In English we say:
the boy, the girl.
However in French we say:
le garçon, la fille.
As can be seen the definite article (“the”) is expressed here by two different words: le and la. This means that French nouns belong to two groups. Which group a noun belongs to is shown by the article.
The names of the two groups are called masculine (le) and feminine (la). These denominations refer to the natural gender (le garçon – masculine, la fille – feminine) but nouns that do not have a natural gender also belong to one of the groups. E.g.:
le livre (the book), la maison (the house).
So, which noun belongs to which group? What is the rule? Well, it is hard to define a perfect rule that helps to categorise all French nouns. In part the natural gender of the noun (if it has one) can help. But what about nouns that do not have a natural gender? The situation is that the gender of a noun has to be learnt together with the noun itself. It is not enough to learn that “book” in French is livre but you rather have to learn le livre.
However, nouns with a vowel in the beginning have the article l’ independent from the gender (e.g.: l’arbre – the tree – masculine; l’image – the picture – feminine). Thus, dictionaries usually represent the gender by showing not the definite article but only a letter m for masculine or a letter f form feminine, e.g.:
It is important to know the article (gender) of a noun as it can sometimes make a difference in the meaning. E.g. if you say le poste, it means “job”. But, if you say la poste, it means “post office”. Le tour means “turn”, la tour means “tower”. Le mode is “way”, “manner”, la mode is “fashion”.
un livre (a book)
une maison (a house)
ce livre (this book)
cette maison (this house)
mon livre (my book)
ma maison (my house)
In summary it is very important to know the gender (the definite article) of nouns, as their gender can appear in many ways in a French sentence.
There are some rules that help us to classify French nouns. Either their meaning or their ending can often determine the gender.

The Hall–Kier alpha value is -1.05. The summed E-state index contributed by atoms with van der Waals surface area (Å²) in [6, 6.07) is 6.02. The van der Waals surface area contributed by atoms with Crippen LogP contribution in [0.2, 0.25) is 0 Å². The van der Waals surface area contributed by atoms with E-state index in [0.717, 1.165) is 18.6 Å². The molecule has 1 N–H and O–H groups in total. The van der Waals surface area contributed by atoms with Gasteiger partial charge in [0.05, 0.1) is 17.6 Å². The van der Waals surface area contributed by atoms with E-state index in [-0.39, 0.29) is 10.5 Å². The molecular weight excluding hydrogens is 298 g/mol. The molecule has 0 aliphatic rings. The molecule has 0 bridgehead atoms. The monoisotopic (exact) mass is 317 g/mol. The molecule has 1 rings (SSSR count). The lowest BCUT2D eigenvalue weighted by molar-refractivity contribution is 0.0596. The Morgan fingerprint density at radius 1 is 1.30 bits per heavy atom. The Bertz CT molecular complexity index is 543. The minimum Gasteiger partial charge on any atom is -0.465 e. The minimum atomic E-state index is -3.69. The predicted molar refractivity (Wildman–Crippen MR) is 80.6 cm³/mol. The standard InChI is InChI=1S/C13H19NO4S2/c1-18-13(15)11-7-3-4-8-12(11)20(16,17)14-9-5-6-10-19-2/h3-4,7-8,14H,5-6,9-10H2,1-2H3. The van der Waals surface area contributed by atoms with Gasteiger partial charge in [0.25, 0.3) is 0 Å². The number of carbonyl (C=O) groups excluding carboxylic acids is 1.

Classification by meaning
1. all the names of seasons, days of the week and months:
le printemps, l’été (m), l’automne (m), l’hiver (m)
le lundi, le mardi, le mercredi, le jeudi, le vendredi, le samedi, le dimanche; le jour (day)
le janvier, le février, le mars l’avril (m), le mai, le juin, le juillet, l’août (m) le septembre, l’octobre (m), le novembre, le décembre; le mois (month)
2. Points of the compass:
le nord, le sud, l’est (m), l’ouest (m)
3. Lakes and mountains: le lac Balaton (le Balaton), le lac de Constance (Bodensee, Lake Constance), le Harz / le Hartz, le (lac) Baïkal, l’Etna (m), l’Himalaya (m)
1. The names of planets
Mercure, Vénus, la Terre, Mars, Jupiter, Saturne, Uranus, Neptune, Pluton; la Lune; la planète
2. names of countries and territories and other geographical names with the ending -e: la France, la Hongrie
exceptions: le Mexique, le Combodge, le Rhône, Zimbabwe
Classification by ending
It is hard to classify nouns precisely. However, some rules can be defined in general, though there are almost always one or more exceptions. One reason for the exceptions can be traced back to the origin of the word. E.g., most nouns with the ending -eau are masculine but the word eau (water) is feminine as it goes back to the Latin aqua.
-er: le janvier, le février
-eau, -ou: le manteau (coat), le château (castle); le cou (neck), le genou (knee)
exceptions: l’eau (f) (water), la peau (skin)
–il, -ail, -eil, -ueil: le Soleil
-ment: le pigment, le document, le parlement, le moment, l’instrument